States Investigate TikTok Over Potential Harms to Younger Users

A bipartisan group of state attorney generals announced Wednesday that it has launched an investigation into possible harm to young users of TikTok and the popular social media application.

At least eight states are investigating whether TikTok’s design and promotion harms the physical and mental health of adolescents and young adults and if the company has violated state consumer protection laws. TikTok’s test, which is owned by the Chinese company ByteDance, is similar to the Facebook probe launched by the Coalition of Attorney Generals last November. (Facebook’s parent company has been renamed Meta.)

The states led by Massachusetts, Nebraska and California are investigating how TikTok may have tried to increase engagement and keep young users connected to the app.

“Children and adolescents are already grappling with issues of anxiety, social pressure and depression, so we cannot allow social media to do more harm to their physical health and mental well-being,” Massachusetts Attorney General Maura Haley said in a statement. “The state’s attorney general must protect young people and find out more about how companies like TikTok are influencing their daily lives.”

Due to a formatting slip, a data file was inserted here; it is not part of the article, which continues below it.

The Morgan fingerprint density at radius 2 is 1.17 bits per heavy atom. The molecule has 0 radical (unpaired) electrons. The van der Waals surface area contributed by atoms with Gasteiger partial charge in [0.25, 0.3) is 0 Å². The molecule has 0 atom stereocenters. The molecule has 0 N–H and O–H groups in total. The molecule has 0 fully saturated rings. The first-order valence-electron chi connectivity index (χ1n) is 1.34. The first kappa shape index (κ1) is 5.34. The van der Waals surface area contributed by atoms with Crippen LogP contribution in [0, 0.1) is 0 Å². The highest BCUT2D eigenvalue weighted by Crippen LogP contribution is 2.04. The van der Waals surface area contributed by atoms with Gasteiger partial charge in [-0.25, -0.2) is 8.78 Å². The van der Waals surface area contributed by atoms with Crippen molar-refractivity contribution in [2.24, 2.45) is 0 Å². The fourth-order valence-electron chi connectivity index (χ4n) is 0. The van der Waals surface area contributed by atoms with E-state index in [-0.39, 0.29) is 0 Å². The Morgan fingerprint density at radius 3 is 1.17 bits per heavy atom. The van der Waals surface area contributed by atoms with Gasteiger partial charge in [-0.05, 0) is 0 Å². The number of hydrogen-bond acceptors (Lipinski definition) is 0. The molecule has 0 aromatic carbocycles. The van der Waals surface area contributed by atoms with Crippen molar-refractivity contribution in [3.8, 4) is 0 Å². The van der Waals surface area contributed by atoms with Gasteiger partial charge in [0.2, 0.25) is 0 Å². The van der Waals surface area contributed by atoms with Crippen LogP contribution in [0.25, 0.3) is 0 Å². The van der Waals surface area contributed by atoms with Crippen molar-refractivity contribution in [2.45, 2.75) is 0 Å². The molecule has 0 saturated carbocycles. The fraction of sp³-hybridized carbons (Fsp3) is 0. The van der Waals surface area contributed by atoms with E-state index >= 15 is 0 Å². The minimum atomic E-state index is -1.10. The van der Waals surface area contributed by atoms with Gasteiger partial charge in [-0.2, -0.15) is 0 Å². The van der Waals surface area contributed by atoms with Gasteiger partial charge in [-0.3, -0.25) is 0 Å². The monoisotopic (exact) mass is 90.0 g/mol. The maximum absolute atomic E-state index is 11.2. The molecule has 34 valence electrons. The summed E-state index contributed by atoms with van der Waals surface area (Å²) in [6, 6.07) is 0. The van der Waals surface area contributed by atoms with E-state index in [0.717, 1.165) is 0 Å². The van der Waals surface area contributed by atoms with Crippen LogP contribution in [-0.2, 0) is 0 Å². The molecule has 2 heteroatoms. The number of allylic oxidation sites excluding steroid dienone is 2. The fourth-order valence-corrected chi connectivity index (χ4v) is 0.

TikTok said it has implemented security and privacy measures aimed at protecting teenage users.

The company said in a statement: “We are very concerned about building an experience that helps protect and support the well-being of our community and appreciate that the state attorney general is focusing on the safety of young users,” the company said in a statement. .

The issue of online child safety has been at the center of Washington, and social media companies have come under intense scrutiny for their potential harm to children and adolescents. Internal documents leaked from the Facebook whistle-blower last year revealed to the company that some teenage users of Instagram feel bad about themselves and their body images after using the app.

Some members of Congress, at a hearing on child online safety late last year, said they had heard from families that teenage girls were being directed at harmful content on Instagram that contributes to eating disorders and self-harm. Since then, legislators have introduced a number of bills aimed at curbing child-targeted advertising and preventing social media companies from tracking young users’ data.

During his State of the Union address on Tuesday, President Biden called for online privacy and other regulatory protections for youth, saying “we should hold social media accountable for the national experiment they are doing on our children for profit.”

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